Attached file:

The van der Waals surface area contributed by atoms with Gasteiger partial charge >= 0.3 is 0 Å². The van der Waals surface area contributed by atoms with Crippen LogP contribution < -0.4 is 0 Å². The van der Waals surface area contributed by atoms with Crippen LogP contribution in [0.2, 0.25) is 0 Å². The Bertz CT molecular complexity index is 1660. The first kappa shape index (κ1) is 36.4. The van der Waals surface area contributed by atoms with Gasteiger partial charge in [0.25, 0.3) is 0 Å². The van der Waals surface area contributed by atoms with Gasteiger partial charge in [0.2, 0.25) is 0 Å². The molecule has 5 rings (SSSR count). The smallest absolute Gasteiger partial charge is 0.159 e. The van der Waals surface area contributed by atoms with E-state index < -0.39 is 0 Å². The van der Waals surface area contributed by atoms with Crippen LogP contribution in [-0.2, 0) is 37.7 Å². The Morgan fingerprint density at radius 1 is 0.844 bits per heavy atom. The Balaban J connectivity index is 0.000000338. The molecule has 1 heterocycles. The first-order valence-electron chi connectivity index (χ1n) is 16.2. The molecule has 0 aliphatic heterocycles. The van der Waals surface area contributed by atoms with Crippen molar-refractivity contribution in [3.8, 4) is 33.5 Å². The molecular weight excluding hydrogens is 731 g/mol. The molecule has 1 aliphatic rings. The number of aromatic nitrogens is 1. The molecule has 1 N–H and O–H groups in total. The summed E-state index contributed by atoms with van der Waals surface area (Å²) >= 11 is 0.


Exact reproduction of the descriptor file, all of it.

The van der Waals surface area contributed by atoms with Gasteiger partial charge >= 0.3 is 0 Å². The van der Waals surface area contributed by atoms with Crippen LogP contribution < -0.4 is 0 Å². The van der Waals surface area contributed by atoms with Crippen LogP contribution in [0.2, 0.25) is 0 Å². The Bertz CT molecular complexity index is 1660. The first kappa shape index (κ1) is 36.4. The van der Waals surface area contributed by atoms with Gasteiger partial charge in [0.25, 0.3) is 0 Å². The van der Waals surface area contributed by atoms with Gasteiger partial charge in [0.2, 0.25) is 0 Å². The molecule has 5 rings (SSSR count). The smallest absolute Gasteiger partial charge is 0.159 e. The van der Waals surface area contributed by atoms with E-state index < -0.39 is 0 Å². The van der Waals surface area contributed by atoms with Crippen LogP contribution in [-0.2, 0) is 37.7 Å². The Morgan fingerprint density at radius 1 is 0.844 bits per heavy atom. The Balaban J connectivity index is 0.000000338. The molecule has 1 heterocycles. The first-order valence-electron chi connectivity index (χ1n) is 16.2. The molecule has 0 aliphatic heterocycles. The van der Waals surface area contributed by atoms with Crippen molar-refractivity contribution in [3.8, 4) is 33.5 Å². The molecular weight excluding hydrogens is 731 g/mol. The molecule has 1 aliphatic rings. The number of aromatic nitrogens is 1. The molecule has 1 N–H and O–H groups in total. The summed E-state index contributed by atoms with van der Waals surface area (Å²) >= 11 is 0.